Madden NFL Video Game

Madden NFL is an American football video game series developed by Electronic Arts Tiburon for EA Sports. The game is named after John Madden, a well-known football color commentator and formerly a successful Super Bowl-winning professional football coach during the 1970s with the Oakland Raiders. Madden insisted that he would only give his endorsement to a game that was as close to real life football as possible. Madden's nephew, Al, is reportedly the family's liaison to EA.

Early versions

The first version of the game was released in 1989 for the Apple II, as John Madden Football. The first console version (and the version that made it a top-selling franchise) for the Sega Genesis followed in 1990 with a Super Nintendo version available a year later. EA Sports has released annual updates for all versions since 1991's John Madden Football '92. The series gained full NFL licensing and became known as Madden NFL with 1993's Madden NFL '94; NFL players licenses came two years later. The game's total franchise sales surpass 51 million worldwide, most of it in the U.S.

Evolution

John Madden Football (1990). Screenshot of Madden NFL 2001 (Nintendo 64 version). Prerendered CGI of Madden NFL 2006. Screenshot of Madden NFL 2006 (PlayStation 2 version). Madden 06 Xbox 360 version.The game has grown, refined and matured over the years, adding many new features. Among these is voice commentary, allowing players or watchers to hear the game being called as if it were a real game on TV. The commentary is by John Madden teamed with his regular broadcast partner, which meant Pat Summerall (Madden's partner during his days at CBS and Fox during the early 1980s on through the early 2000s) until he retired; the role is now filled by Al Michaels, John's current broadcast partner on NBC Sunday Night Football (and former partner from 2002 through 2005 on ABC Monday Night Football).

1980s

The original version of the game was commissioned by EA founder Trip Hawkins in 1984, and originally ran on an Apple II. EA had just shipped the hit Dr. J and Larry Bird Go One on One and would soon begin work on Earl Weaver Baseball and World Tour Golf, which together were the foundation for the EA Sports line of video games. The Apple II was not fast enough to show all the players running in real formations on the field. Madden personally rejected the initial proposed build because there were only seven players on each team. After several years of unsuccessful experiments the game finally shipped in the late 1980s and did not sell well.

1990s

When the Sega Genesis gained popularity in the early 1990s, EA tried again. Producer Richard Hilleman brought in veteran sports game designer Scott Orr, who had founded 1980s Commodore 64 game publisher GameStar and had led the design of their best-selling sports games. The team of Orr and Hilleman designed and led the development of what is today still recognizable as the modern Madden Football, the highest revenue-generating video game series in North America in game history. Early versions of Madden were created by outside studios (including Park Place Productions and Stormfront Studios) but by the late 1990s development was centralized internally at EA Tiburon in Orlando, Florida.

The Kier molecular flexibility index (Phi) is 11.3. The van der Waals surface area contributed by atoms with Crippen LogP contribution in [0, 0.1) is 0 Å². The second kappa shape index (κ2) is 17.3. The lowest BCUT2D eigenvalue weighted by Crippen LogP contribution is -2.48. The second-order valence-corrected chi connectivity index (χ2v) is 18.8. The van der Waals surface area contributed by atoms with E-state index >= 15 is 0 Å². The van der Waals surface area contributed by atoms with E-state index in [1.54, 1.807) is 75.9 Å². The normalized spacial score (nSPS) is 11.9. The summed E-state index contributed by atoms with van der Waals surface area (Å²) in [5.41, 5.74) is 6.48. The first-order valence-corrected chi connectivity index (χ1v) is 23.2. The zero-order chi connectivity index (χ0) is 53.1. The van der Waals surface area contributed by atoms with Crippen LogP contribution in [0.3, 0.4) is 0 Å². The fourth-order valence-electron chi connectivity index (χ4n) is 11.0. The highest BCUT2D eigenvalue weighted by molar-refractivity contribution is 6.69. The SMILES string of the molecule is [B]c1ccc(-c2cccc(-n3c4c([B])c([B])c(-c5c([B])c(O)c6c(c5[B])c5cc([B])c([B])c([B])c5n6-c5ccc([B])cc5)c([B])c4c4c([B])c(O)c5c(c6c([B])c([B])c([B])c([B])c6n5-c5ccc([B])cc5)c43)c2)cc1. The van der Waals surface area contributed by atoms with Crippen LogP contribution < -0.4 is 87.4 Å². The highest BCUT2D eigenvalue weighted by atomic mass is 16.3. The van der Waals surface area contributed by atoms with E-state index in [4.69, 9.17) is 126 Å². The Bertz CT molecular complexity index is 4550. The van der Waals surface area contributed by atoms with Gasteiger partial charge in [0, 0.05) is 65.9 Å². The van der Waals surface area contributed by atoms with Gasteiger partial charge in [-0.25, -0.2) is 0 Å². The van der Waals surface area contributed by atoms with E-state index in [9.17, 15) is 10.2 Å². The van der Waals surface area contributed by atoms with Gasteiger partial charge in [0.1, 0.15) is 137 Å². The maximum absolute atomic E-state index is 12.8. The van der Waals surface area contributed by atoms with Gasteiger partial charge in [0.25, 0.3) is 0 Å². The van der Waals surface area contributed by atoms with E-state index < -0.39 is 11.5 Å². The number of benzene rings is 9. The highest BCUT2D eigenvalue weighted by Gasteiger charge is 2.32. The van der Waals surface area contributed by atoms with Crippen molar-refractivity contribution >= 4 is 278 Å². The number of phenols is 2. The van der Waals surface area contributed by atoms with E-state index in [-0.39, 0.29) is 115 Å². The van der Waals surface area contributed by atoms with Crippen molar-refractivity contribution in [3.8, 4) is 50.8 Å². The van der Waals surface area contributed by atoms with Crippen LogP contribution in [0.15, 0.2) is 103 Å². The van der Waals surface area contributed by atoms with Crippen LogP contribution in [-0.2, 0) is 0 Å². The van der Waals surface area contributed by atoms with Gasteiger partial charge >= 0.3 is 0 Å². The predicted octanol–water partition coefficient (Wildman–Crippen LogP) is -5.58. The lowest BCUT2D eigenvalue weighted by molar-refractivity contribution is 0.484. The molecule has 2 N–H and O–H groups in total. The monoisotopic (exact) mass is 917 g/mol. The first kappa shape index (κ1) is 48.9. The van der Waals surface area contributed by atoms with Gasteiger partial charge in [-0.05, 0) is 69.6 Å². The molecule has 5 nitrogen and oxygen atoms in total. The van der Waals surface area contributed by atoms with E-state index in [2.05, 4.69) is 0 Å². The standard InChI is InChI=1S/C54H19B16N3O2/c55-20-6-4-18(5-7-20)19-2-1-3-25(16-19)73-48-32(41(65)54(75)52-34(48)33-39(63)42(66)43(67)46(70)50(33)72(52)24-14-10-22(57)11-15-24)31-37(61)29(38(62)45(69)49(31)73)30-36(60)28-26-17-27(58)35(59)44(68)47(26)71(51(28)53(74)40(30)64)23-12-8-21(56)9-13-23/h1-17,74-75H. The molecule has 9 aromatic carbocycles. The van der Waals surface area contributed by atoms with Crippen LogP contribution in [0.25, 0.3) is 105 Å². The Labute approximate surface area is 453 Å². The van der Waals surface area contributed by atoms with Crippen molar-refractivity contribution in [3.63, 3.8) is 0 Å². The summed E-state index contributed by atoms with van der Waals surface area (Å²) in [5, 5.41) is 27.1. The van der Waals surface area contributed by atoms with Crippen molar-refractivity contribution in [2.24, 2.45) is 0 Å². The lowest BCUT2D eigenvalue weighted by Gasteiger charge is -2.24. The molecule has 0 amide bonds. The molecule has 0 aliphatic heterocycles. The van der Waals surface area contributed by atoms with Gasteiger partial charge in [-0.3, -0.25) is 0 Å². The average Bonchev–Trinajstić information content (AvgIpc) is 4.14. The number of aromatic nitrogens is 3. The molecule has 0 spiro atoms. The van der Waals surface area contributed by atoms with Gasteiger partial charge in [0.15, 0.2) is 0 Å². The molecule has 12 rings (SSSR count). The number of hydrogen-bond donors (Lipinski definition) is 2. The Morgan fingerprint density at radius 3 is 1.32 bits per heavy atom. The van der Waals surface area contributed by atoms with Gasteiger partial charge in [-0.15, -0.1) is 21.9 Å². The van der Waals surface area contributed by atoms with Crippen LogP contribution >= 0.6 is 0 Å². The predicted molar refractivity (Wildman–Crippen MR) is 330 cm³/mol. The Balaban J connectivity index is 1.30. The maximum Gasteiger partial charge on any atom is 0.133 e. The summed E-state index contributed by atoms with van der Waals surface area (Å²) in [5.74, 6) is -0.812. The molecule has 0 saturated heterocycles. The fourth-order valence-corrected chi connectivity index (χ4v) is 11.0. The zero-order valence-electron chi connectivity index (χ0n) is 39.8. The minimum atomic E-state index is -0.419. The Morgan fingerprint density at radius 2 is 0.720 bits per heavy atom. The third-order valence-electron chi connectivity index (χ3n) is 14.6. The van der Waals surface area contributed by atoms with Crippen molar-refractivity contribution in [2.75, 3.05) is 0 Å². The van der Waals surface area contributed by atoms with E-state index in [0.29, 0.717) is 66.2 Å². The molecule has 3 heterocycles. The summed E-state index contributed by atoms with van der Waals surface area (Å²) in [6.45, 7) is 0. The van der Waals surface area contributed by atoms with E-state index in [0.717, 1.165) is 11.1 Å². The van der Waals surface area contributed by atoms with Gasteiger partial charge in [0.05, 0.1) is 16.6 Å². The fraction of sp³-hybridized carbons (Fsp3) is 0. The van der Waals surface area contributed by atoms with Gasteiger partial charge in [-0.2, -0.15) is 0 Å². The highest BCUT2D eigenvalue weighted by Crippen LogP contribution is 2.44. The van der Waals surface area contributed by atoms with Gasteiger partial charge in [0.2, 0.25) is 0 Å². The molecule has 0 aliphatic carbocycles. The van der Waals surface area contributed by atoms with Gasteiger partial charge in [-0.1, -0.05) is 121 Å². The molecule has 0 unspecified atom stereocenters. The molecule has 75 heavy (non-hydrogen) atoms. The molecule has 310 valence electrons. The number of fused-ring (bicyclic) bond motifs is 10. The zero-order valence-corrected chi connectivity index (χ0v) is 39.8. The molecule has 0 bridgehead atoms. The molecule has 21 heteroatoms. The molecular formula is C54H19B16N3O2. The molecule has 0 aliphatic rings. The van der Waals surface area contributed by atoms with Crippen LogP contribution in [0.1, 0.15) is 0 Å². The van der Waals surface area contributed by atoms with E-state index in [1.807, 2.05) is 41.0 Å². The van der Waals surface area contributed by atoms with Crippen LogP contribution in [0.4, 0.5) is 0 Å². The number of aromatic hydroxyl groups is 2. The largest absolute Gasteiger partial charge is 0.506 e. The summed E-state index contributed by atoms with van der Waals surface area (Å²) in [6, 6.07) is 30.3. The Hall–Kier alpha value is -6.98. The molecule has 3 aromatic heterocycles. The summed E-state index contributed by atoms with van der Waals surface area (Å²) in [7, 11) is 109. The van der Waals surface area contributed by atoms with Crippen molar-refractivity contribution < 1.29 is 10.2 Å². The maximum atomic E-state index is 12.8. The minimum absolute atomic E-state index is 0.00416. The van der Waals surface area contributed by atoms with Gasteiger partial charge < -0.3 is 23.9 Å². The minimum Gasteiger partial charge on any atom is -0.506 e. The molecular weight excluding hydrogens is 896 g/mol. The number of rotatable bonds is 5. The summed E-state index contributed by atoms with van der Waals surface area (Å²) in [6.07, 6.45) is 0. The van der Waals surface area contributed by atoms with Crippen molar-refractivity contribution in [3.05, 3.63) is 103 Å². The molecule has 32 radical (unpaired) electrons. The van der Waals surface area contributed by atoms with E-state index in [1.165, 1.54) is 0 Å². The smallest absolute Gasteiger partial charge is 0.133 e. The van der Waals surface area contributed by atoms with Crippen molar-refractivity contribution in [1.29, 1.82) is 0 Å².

2000s

There are multiple modes of game play, from a quick head-to-head game to running a team for a whole season or even multiple seasons. Online play, which was a new feature for Madden NFL 2003 (in this versions there are also mini-camp challenges) was only available for users of the PlayStation 2 console or a Microsoft Windows PC until earlier this year. At E3 2004, Microsoft and EA Sports released a press statement announcing that games made from July on will now be Xbox Live-enabled. In August of 2004, EA Sports released Madden NFL 2005 and thus became a fierce competitor in the Xbox Live Community.

Also, starting with Madden NFL 2004, EA Sports created the new "Play Maker" tool, using the right analog joystick found on many controllers. This allows the players to make pre-snap route adjustments, as well as defensive alignment adjustments.

In Madden NFL 2005, EA Sports further utilized the right analog joystick by creating the "Hit Stick", an option on defense that allows the controlled player to make big hits that can cause fumbles.

In the penultimate edition to the Madden series, Madden 06, the truck stick was introduced. This feature allows the offensive player to lower his shoulder and break a tackle, or back juke to avoid one. Another new feature is the 'Superstar Mode', which allows the player to take control of a Rookie, and progress through his career. This includes an IQ test, the NFL Draft, hiring an agent, and other aspects of a superstar's life.

In Madden 2006, EA introduced the QB Vision Feature. With this feature, a cone of spotlight emits from the quarterback during passing plays, simulating his field of vision. To make an accurate pass, the quarterback must have his intended receiver in his field of vision. Passing to a receiver not in the cone reduces pass accuracy significantly. The size of the quarterback's vision cone is directly correlated to his Awareness rating; Peyton Manning and Brett Favre see nearly the entire field at once, whereas an inexperienced quarterback such as J.P. Losman or Kyle Boller will see only a sliver of the field. This feature also allows for Precision Passing. With precision passing, users can pinpoint where the ball should go. It can be thrown high, low, left, right, etc.